The last Intel unveil we'll be focusing on is the company's new variable-precision floating point unit (FPU). The FPU handles all math involving a decimal (floating point); conventional x86 CPUs have an FPU that's capable of performing single (32-bit) and double (64-bit) precision operations. Current CPUs utilize the entire FPU address space for performing operations. The unit assumes, by default, that it must be as accurate as it possibly can
be. If you're calculating spacecraft trajectory or measuring subatomic particles, such accuracy is vital. If you're rendering Skyrim or updating Facebook, it isn't.
The variable-precision FPU Intel is showing off is capable of adjusting how precise it is depending on the needs of the software in question. Because it only uses full precision when it's necessary, the FPU uses up to 50% less energy than a conventional unit without sacrificing performance or accurate results. Again, this isn't a logic unit that's intended for a near-term shipping product, but it's an interesting example of how power efficiency can be improved by ensuring that workloads are optimally distributed and managed. Back when FPUs were first designed and implemented, there was no way to tell what sort of work was being performed. The only safe option was to assume a universal worst-case scenario. Now, that's no longer the case.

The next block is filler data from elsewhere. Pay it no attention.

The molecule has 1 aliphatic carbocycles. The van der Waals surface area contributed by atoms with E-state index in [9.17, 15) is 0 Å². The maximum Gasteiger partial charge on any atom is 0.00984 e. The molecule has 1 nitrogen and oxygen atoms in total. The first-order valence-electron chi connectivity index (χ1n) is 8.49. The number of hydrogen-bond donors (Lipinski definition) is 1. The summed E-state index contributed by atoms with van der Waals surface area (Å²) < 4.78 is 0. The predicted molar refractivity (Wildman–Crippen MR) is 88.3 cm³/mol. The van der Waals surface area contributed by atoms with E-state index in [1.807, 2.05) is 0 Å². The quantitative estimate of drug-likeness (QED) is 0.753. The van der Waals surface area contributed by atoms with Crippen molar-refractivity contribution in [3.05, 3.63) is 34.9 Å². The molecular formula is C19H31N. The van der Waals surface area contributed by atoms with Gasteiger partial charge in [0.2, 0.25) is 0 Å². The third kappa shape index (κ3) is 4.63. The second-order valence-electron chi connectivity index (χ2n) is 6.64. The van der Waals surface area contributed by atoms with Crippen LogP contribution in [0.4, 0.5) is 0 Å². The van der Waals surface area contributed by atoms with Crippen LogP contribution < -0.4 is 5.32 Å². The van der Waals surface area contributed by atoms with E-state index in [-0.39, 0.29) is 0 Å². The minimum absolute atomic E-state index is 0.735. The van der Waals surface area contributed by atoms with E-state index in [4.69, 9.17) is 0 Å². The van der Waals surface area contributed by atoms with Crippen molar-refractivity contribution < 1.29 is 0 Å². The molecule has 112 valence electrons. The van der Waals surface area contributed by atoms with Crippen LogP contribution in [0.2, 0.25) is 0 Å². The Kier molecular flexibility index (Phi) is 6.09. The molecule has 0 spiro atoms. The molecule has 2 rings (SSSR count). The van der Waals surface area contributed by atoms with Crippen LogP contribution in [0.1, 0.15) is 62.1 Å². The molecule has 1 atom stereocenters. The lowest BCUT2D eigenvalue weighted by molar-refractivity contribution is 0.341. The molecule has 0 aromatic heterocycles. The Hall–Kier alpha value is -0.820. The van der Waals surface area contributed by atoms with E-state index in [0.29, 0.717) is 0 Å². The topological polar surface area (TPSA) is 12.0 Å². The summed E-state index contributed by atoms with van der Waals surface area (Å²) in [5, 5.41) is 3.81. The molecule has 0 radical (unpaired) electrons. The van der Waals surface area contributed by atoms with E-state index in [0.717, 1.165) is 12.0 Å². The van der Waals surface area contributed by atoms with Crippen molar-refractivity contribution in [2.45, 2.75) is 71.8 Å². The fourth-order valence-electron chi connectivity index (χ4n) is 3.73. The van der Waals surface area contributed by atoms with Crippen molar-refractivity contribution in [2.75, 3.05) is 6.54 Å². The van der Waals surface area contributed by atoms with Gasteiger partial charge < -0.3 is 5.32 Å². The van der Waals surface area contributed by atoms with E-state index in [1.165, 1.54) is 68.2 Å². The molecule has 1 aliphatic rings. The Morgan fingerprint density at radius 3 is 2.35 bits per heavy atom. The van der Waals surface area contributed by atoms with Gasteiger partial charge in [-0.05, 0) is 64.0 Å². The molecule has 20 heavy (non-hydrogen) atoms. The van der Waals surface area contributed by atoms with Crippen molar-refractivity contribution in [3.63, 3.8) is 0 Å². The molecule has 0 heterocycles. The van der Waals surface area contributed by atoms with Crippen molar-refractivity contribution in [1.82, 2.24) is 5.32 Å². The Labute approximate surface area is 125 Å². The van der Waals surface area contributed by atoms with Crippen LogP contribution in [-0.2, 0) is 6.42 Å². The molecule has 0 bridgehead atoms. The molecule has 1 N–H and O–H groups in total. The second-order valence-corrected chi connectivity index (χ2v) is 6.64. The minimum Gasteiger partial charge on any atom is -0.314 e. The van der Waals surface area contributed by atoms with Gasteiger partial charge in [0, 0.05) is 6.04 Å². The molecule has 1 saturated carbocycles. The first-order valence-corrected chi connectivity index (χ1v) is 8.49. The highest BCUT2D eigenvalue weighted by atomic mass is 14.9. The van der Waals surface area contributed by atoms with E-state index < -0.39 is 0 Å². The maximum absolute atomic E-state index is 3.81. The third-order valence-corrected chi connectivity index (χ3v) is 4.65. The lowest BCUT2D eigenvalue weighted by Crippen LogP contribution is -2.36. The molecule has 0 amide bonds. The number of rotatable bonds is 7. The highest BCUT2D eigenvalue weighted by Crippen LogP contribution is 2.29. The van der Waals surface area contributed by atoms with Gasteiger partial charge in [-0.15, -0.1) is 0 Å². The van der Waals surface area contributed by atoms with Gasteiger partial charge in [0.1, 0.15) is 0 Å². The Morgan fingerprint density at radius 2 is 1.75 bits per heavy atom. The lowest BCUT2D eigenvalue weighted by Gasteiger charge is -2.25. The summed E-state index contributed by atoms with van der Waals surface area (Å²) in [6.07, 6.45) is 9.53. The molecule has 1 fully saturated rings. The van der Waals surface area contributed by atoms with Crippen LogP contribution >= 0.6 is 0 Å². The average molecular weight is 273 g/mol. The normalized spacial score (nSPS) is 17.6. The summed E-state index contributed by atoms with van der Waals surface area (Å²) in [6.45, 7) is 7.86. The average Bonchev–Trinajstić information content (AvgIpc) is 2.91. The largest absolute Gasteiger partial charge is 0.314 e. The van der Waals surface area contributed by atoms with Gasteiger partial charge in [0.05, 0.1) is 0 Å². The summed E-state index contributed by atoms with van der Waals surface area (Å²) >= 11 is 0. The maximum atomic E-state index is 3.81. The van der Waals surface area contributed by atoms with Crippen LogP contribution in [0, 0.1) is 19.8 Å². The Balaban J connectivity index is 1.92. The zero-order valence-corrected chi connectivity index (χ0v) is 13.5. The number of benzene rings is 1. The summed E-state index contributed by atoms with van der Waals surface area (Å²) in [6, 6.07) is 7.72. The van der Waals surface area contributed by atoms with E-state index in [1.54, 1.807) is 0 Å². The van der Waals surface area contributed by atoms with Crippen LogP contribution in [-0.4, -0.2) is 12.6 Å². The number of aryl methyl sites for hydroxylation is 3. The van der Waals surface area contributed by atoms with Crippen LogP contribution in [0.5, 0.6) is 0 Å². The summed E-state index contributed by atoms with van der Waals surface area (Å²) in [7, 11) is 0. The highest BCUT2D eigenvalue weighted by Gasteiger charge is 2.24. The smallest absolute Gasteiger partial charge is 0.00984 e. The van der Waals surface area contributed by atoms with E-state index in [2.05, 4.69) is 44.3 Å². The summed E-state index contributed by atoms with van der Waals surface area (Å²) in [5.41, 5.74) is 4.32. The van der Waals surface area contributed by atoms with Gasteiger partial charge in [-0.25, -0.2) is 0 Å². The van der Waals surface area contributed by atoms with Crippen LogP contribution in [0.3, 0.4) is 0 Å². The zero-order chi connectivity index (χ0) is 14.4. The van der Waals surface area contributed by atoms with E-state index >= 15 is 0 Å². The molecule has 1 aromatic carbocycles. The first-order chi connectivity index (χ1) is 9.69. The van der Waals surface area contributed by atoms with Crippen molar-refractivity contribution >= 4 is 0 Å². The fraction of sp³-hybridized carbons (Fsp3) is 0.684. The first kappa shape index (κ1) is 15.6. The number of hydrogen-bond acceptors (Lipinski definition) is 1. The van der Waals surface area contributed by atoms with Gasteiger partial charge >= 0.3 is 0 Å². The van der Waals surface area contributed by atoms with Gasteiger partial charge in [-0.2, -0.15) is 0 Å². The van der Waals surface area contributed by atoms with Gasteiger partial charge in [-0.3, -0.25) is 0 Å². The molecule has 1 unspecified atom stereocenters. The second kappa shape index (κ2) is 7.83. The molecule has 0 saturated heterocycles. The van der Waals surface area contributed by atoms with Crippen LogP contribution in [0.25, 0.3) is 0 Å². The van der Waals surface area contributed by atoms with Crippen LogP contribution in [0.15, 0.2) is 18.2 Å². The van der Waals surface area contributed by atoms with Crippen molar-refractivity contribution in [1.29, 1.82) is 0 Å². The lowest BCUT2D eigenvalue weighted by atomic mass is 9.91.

Intel's other presentations at ISSCC this year will discuss Ivy Bridge and additional products that use the company's 22nm Tri-Gate transistor technology,
new SRAM designs that use NTV to lower operating voltages, and an NTV SIMD implementation that shows how that technology can be applied to graphics units. NTV is at the heart of much of what Intel is working on as far as next-generation power optimization, but the company isn't betting everything on a single technology. Their discussion of digital radio implementation and the use of a variable-precision FPU is evidence of how improved power efficiency is being chased from every angle.